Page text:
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Thread: Welp...I'm stumped

  1. #21
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    Default Re: Welp...I'm stumped

    Quote Originally Posted by SamtheSquirrel2018 View Post
    Please be very careful if you decide to take your Squirrel outside for sunlight. Yes, Squirrels need vitamin D but they do NOT need sunlight to get it. As McCarthy points out, Rodent Blocks contain Vitamin D. In reality and sadly so, the popular rodent blocks such as Harlan-Teklad (now Envigo) are made primarily for laboratory rodents who usually never see the light of day and still do fine nutritionally and do not develop Metabolic Bone disease or Calcium or Vitamin D deficiencies or disorders from being kept indoors. Also, there are risks associated with direct sun exposure especially in the hot Summer months. Risks associated with direct sun exposure include the development of skin cancers among other concerns. Exposure to hot summer temperatures, especially by a Squirrel who lives indoors where it relatively cool can quickly lead to dehydration, heat exhaustion, heat stroke and even death in a relatively short period of time. If you do decide to take your Squirrel outside please do not put them in an enclosure and location where they are in constant direct sunlight. They should always have shade available. They should also have readily available and accessible of water at all times. Further, you should ideally be in constant attendance to monitor the status of your Squirrel while outside. There are also additional concerns about being outside and these include potential exposure to biting and stinging insects, etc.

    Again, it is truly UNnecessary for your Squirrel to be outside to get Vitamin D as long as you provide a diet that contains adequate Vitamin D such as Harlan-Teklad blocks or supplement with Henrys Healthy Blocks (HHB). Teklad blocks can be free fed but HHB should never be free fed. These blocks are in themselves supplement and as far as Vitamin D is the issue, HHB contain a relatively high concentration of Vitamin D compared with a free fed dietary source such as Teklad. HHB should be limited for the "average" adult Squirrel to two blocks per day but this can be and should be adjusted up or down a block or so depending on the size of the Squirrel and how much they may waste while they eat. Ideally when considering the nutritional needs of Squirrels, a quality rodent block such as Harlan-Teklad should be the major constituent of there diet. Henry's website contains the frequently cited Diet Pyramid (https://henryspets.com/healthy-diet-for-pet-squirrels/) which is quite useful. Most Squirrels seem to appreciate variation in their diet and the Pyramid makes some good suggestions BUT, a Squirrel will do very well nutritionally speaking if they eat nothing but a quality rodent block such Harlan-Teklad and they will not need to run any risk of being outside get their Vitamin D.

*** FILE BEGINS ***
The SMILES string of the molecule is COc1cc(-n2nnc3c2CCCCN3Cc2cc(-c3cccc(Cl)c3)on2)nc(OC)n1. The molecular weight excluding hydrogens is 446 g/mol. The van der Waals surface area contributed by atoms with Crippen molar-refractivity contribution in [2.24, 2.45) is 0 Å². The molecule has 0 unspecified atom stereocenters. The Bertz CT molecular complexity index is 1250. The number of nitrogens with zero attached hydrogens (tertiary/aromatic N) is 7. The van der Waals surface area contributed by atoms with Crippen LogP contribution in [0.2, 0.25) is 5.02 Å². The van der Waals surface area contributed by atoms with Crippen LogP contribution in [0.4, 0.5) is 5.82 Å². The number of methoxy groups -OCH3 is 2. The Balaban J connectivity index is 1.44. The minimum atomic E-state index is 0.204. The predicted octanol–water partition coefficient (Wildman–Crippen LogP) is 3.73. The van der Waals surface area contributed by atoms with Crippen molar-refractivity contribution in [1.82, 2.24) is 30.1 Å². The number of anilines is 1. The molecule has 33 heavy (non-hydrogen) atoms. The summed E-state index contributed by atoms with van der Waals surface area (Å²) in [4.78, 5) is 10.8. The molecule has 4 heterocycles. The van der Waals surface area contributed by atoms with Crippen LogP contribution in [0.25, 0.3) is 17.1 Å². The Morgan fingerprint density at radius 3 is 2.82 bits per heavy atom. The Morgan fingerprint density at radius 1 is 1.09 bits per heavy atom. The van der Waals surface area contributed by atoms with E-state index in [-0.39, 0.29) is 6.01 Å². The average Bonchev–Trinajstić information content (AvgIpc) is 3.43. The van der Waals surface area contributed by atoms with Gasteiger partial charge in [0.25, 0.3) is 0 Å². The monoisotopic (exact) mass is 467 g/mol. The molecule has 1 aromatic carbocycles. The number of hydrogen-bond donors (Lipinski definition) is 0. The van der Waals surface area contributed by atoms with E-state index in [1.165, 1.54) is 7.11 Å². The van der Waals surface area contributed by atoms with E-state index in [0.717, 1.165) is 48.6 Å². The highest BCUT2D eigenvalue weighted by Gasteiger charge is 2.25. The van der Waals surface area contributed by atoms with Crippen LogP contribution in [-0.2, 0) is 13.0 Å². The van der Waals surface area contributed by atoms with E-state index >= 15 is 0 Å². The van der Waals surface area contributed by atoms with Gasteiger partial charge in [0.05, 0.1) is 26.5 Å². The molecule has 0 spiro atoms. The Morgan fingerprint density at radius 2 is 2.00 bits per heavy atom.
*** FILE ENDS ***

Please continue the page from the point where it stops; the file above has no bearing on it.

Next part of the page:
Regards,
    SamtheSquirrel

    The problem right now is that he is not eating enough and is too skinny, hence he is not getting enough vitamin D, so his calcium intake isn't working out. And if he really has MBD, being able to absorb calcium through vitamin D coming from sunlight is paramount.

    But as you said, this need to be in a place and time without risks for too much heat and away from predators.

  2. #22
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    Default Re: Welp...I'm stumped

    Quote Originally Posted by synisterkat View Post
    So far so good!! He's pretty mobile. Seems a bit stiff legged when he moves though. Able to sit up and eat on his own. Have stopped trying to syringe him any food even though he could use the extra calories. He's back to his normal food aggressive self! But he still snuggles after he's done eating. He's SO thin. Any tasty treats that aren't too bad for him? I'm running out of things to try.
    Full fat yogurt, possibly mash in a bit of fruit. All mine love unsweetened dried coconut flakes.

  3. #23
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    Default Re: Welp...I'm stumped

    Quote Originally Posted by McCarthy View Post
    The problem right now is that he is not eating enough and is too skinny, hence he is not getting enough vitamin D, so his calcium intake isn't working out. And if he really has MBD, being able to absorb calcium through vitamin D coming from sunlight is paramount.

    But as you said, this need to be in a place and time without risks for too much heat and away from predators.
    The issue with MBD is rarely a problem with inadequate Vitamin D! MBD is essentially a deficiency in calcium intake or an effective deficiency in calcium secondary to a diet containing excessive phosphorus. The development of MBD takes a relatively long time and resolution also takes considerable time. Calcium metabolism definitely requires Vitamin D but it does not take much to reach maximal benefit. Vitamin D, either from the sun or from nutrition will NOT make up for inadequate calcium intake and/or poor Calcium/phosphorus ratio. If your Squirrel is not eating as well as he should be, ways to enhance appetite and nutritional intake are what is required! Also, concentrated foods such as HHB may help as well so that if the appetite is relatively poor for awhile, eating a smaller volume of concentrated food should help to provide an optimal nutitional intake. Although I have no definitive proof of this, I suspect that excessive phosphorus intake especially in relation to the calcium intake is at least as common a cause (and I suspect more so!) of MBD that inadequate calcium intake alone. The secret (if there is one) that will lead to resolution of MBD is providing adequate MAINTENACE Calcium while also providing additional Calcium as SUPPLEMENTATION. The treatment with Calcium MUST also take into account the phosphorus intake and this phosphorus must be specifically limited! Henry's has a good bit of very good information on MBD (https://henryspets.com/what-is-metabolic-bone-disease/). Again, direct sunlight is not necessary for adequate calcium metabolism as long as the diet contains adequate Vitamin D and I have personal concerns about the inherent risks to being outside and being in the sun in general! If those risks can be taken into account, there is no reason not to take a Squirrel outside but it is not necessary.